We have results from only 32 S&P 500 companies at this stage, but what we have seen thus far -- in terms of the actual reports as well as the pre-announcements -- do not inspire much confidence about the rest of the earnings season. If the trend set by these companies holds through the rest of the season, then we probably have a very weak earnings season on our hands.
Expectations were low to begin with, but growing global growth concerns have been pushing them down even further. By the end of next week, we will have a much more representative sample to judge the quality of this earnings season, as by then we will have seen results from almost a quarter of all S&P 500 results.
- The second-quarter 2012 reporting season has gotten underway, but reports from the 32 S&P 500 companies that are already out do not inspire much confidence. With results from 90 companies in the index reporting next week, including bellwethers like Intel (INTC), IBM (IBM), Google (GOOG) and Coca Cola (KO), we will have a representative-enough sample to judge the quality of this earnings season.
- Of the 30 that have reported results already, only 17 have come out with positive surprises, with a very weak median surprise of 1.1%, down from the 3.6% median surprise for these same companies in the first quarter.
- Total earnings for these 32 companies are flat from the same period last year (up only 0.1%), while these same companies had positive 4.9% growth in the first quarter. This reflects revenue gains of 4% being offset by margin declines of 30 basis points from the same period last year.
- On the earnings calls and pre-announcements, we are starting to hear a lot more about global growth uncertainties than was the case last quarter. We saw this with the earnings results from FedEx (FDX) and Nike (NKE), and pre-announcements from operators like Cummins (CMI), Procter & Gamble (PG), Ford (F) and others.
- Notwithstanding the weak start to the reporting cycle, it is still quite early to write off the earnings season, with 96% of the companies still to report results. Total earnings for these companies are expected to be up 1.4% in the second quarter, reflecting flat revenues and margin gains of 13 basis points.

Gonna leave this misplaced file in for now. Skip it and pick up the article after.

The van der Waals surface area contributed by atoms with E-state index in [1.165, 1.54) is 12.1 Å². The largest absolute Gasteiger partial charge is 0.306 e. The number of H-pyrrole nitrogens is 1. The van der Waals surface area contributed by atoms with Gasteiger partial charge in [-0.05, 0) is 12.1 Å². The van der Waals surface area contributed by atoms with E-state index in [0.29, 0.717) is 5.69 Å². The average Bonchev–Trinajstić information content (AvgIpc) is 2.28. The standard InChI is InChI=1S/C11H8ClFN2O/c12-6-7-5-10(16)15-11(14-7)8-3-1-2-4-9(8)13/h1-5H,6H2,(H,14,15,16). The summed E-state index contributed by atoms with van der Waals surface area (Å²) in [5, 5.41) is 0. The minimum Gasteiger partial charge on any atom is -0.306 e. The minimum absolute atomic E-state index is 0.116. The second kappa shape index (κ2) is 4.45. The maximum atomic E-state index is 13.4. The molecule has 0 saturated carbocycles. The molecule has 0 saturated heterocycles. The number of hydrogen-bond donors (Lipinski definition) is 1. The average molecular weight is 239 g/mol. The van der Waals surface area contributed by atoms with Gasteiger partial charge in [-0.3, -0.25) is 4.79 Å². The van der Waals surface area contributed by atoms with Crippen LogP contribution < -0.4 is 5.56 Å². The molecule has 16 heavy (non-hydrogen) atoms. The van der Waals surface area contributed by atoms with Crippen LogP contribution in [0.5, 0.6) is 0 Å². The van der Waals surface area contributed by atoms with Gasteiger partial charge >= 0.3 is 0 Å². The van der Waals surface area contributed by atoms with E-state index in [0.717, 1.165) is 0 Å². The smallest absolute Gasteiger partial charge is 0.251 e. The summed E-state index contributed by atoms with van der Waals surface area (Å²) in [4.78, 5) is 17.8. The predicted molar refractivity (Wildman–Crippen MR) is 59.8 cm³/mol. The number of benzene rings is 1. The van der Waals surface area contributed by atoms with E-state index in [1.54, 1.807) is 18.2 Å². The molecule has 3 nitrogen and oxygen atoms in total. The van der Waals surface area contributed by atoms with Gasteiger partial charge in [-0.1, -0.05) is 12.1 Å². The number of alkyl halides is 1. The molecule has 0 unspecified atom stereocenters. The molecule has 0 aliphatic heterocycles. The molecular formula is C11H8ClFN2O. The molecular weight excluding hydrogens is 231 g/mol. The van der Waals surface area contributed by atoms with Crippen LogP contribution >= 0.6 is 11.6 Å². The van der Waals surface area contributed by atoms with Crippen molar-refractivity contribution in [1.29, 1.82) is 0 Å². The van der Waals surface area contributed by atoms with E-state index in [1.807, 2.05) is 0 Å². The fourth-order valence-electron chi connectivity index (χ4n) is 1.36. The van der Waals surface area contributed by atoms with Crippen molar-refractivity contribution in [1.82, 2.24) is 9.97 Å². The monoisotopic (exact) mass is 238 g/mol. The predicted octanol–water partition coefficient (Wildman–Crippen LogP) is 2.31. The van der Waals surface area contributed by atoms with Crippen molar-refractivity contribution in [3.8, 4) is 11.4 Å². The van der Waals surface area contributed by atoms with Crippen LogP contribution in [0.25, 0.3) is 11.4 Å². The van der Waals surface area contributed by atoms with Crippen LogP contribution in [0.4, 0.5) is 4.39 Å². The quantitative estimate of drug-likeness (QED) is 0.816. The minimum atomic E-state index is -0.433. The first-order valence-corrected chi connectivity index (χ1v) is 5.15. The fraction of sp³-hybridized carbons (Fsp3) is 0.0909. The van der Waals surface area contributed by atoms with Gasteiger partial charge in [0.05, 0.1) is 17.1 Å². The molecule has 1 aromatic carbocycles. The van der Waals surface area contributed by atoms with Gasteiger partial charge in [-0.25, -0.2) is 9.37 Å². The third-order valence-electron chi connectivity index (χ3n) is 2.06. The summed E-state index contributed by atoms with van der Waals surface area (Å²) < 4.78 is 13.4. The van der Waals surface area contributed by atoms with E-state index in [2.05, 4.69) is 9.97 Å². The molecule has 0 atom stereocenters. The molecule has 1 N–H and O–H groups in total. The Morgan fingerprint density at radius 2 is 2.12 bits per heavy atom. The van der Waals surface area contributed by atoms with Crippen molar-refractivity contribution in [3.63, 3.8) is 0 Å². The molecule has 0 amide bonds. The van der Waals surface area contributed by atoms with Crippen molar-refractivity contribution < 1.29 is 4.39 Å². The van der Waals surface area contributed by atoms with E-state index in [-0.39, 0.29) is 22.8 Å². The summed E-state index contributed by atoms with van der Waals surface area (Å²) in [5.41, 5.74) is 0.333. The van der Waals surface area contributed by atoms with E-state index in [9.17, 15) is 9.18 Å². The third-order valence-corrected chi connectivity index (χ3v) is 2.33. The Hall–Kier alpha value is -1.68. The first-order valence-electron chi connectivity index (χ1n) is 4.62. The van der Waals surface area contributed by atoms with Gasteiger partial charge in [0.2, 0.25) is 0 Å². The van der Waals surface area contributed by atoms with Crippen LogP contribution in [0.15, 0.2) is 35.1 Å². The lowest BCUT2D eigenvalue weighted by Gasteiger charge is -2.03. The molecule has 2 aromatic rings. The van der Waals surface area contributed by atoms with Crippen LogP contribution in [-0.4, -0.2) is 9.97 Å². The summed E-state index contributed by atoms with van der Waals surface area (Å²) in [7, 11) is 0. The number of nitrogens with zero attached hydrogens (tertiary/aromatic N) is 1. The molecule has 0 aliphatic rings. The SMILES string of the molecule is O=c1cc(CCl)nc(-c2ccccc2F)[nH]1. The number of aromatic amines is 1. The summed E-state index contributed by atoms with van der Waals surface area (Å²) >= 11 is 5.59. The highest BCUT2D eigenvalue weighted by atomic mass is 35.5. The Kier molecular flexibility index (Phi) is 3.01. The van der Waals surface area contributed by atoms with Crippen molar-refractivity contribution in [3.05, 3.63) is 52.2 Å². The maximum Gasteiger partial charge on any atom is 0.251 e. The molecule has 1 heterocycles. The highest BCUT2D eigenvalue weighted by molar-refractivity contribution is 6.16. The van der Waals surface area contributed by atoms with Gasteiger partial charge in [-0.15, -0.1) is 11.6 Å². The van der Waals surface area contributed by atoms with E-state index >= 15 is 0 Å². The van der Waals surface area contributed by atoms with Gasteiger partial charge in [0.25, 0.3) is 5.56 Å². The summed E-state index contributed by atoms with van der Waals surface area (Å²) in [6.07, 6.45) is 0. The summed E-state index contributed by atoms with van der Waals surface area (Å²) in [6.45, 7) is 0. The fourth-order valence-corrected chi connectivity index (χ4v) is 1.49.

- Half of the sixteen Zacks sectors are expected to show negative year-over-year earnings comparisons in the second quarter. The Finance sector has the best year-over-year growth numbers, largely reflecting the group’s sub-par results in the second quarter of 2011 due to weak results at Bank of America (BAC). Despite the massive hit to J.P. Morgan’s (JPM) results, Finance earnings increase 35.9% year over year. However, Excluding Bank of America, Finance barely ekes out with positive growth.
- Tech earnings are expected to increase by up 6% in the second quarter -- a sharp deceleration from the persistent double-digit quarterly growth trend of recent quarters. This compares to growth of 17.7% growth in the first quarter. Even this modest growth disappears once Apple is excluded from the group.
- Full-year earnings for companies in the S&P 500 are expected to increase 9.3% this year and 9% next year. Nine of the sixteen Zacks sectors will have double-digit earnings growth in 2012, with Finance, Tech and Construction showing strong gains, while Utilities and Energy in the negative. Earnings expectations for next year had held up even as the same 2012 were steadily coming down. But we are starting to see estimates for next year come down in recent days.
- Total revenues are expected to increase 3.2% in 2012 and 4.9% in 2013, after gains of 9% and 8.1% in 2011 and 2010, respectively. Construction is the only sector with double-digit revenue growth this year, with Industrial Products and Medical in the high single digits.
- The best of the margin expansion trend is now firmly behind us, with second quarter margins expected to be down by 33 basis points sequentially. However, margins are expected to expand by 13 basis points in the second quarter from the same quarter last year. Keep in mind, however, that only 7 of the 16 Zacks sectors will have positive year-over-year margin comparisons, with Finance as the biggest positive driver. Excluding Finance, the year-over-year margin comparison turns negative.
- For full-year 2012, margins are expected to increase 53 basis points, with Finance as the biggest contributor to the expansion and five sectors experiencing contracting margins. Excluding Finance, margins would be up a much more modest 10 basis points this year.
- The bottom-up ‘EPS’ estimates for 2012 and 2013 -- reflecting projections of analysts at brokerage firms covering individual companies -- currently stand at $102.95 and $112.21, respectively. The top-down estimate for 2012 and 2013 -- reflecting the projections of strategists at brokerage firms -- currently stand at $102.87 and $109.88 for 2012 and 2013, respectively. As you can see, the macro analysts are more bearish in their outlook than the micro analysts.
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